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Author Topic: Lost compression in single cylinder...  (Read 3652 times)

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Offline Liane

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Lost compression in single cylinder...
« on: May 02, 2015, 04:02:23 PM »
Hello, and thank you for reading...

I have a 1978 Pinto Wagon with the Cologne 2.8l v6.. I was wondering if there are common issues with this motor, and with the cylinders themselves. Please be descriptive as I have much to learn.

As much help as you can provide is greatly appreciated!

Liane M.

Offline pinto_one

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Re: Lost compression in single cylinder...
« Reply #1 on: May 02, 2015, 05:50:53 PM »
The number one issue on the 2.8 is the factory timing gear on the cam, if it was changed it was very reliable, only every 15 thousand miles you should adjust the valves, I do mine every 7 to 8 thousand to keep them quiet, if you lost compression on one cylinder you may have a burnt valve there, check the valve clearance and see if one may be set too tight, also check for vacuum leaks,  hope this helps you,
76 Pinto sedan V6 , 79 pinto cruiser wagon V6 soon to be diesel or 4.0

Offline dick1172762

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Re: Lost compression in single cylinder...
« Reply #2 on: May 02, 2015, 06:51:29 PM »
Or a blown head gasket or cracked head. UGH or DOS UGH!
Its better to be a has-been, than a never was.

Offline Liane

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Re: Lost compression in single cylinder...
« Reply #3 on: May 02, 2015, 08:00:10 PM »
Thank you very much for the responses!

Offline Wittsend

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Re: Lost compression in single cylinder...
« Reply #4 on: May 04, 2015, 10:36:16 AM »
Can you give the readings of your cylinders? Is there a total loss of compression, or is the one cylinder decreased from the others? Compression loss comes from many causes. Excessive mileage or lack of oil can wear the cylinder walls and piston rings. Piston rings can break. Pistons can get holes in them. Cylinder heads can crack or warp. Head gaskets can fail. Some engines (thought I don't think it is a problem with your engine) can have the head bolts stretch or loosen. Camshafts can wear. Valves can become mis-adjusted. Valves can burn.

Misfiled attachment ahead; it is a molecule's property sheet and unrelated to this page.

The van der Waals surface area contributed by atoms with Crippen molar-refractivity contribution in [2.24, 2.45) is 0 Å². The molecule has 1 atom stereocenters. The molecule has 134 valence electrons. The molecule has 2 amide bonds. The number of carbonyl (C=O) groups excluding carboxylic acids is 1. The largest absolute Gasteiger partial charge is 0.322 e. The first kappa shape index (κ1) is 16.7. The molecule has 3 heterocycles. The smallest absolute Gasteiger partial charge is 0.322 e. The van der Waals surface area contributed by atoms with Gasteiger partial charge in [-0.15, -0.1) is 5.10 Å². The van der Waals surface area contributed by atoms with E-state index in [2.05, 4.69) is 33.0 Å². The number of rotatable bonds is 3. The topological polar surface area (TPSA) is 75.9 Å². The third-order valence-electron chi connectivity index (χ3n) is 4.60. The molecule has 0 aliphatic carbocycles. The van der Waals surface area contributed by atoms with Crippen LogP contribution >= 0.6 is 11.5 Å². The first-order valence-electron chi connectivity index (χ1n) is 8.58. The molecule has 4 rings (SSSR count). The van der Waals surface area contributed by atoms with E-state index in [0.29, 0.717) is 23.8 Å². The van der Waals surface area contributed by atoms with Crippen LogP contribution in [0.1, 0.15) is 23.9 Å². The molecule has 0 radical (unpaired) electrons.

Leakage at the head can sometimes be determined by coolant leakage.  It can show externally, internally (milky white-ish oil) - or dampness/misfires on the spark plug. A burnt valve usually sounds like a misfire. A worn cam will show as excessive valve clearance and a ticking noise. Rings and cylinder wall problems can somewhat be determined by putting about a tablespoon full of oil in the cylinder and then re-checking the compression. This will show a temporary rise in pressure as the oil momentarily creates better sealing. So, there are a few of the things you can start with and report back.

Offline pinto_one

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Re: Lost compression in single cylinder...
« Reply #5 on: May 04, 2015, 12:02:13 PM »
If you can find one to borrow or rent use a cylinder leak down gauge, I use them when I do a 100 inspection on aircraft engines,  it will let you know if you have a valve or piston ring problem,  I do all the cylinders and write it down , I do this on the aircraft I work on and enter the info log books for past history of the engine , if all are good next thing I would look at is plug wires , a bad plug, or something in the ignition system,  if that does not show up any thing last I would check for a worn cam , lobe almost gone, these are a few ways we can point you in the right direction on fixing whats wrong . As Wittsend said give us some numbers , and a extra note is to keep the fan belt in great shape , if you lose it it will run hot quickly, and Will crack a head in no time, the later 2.8s in the bronco II/Rangers had all three belts go over the top water pump pulley to help with that problem , (ask me how I know)  good luck ,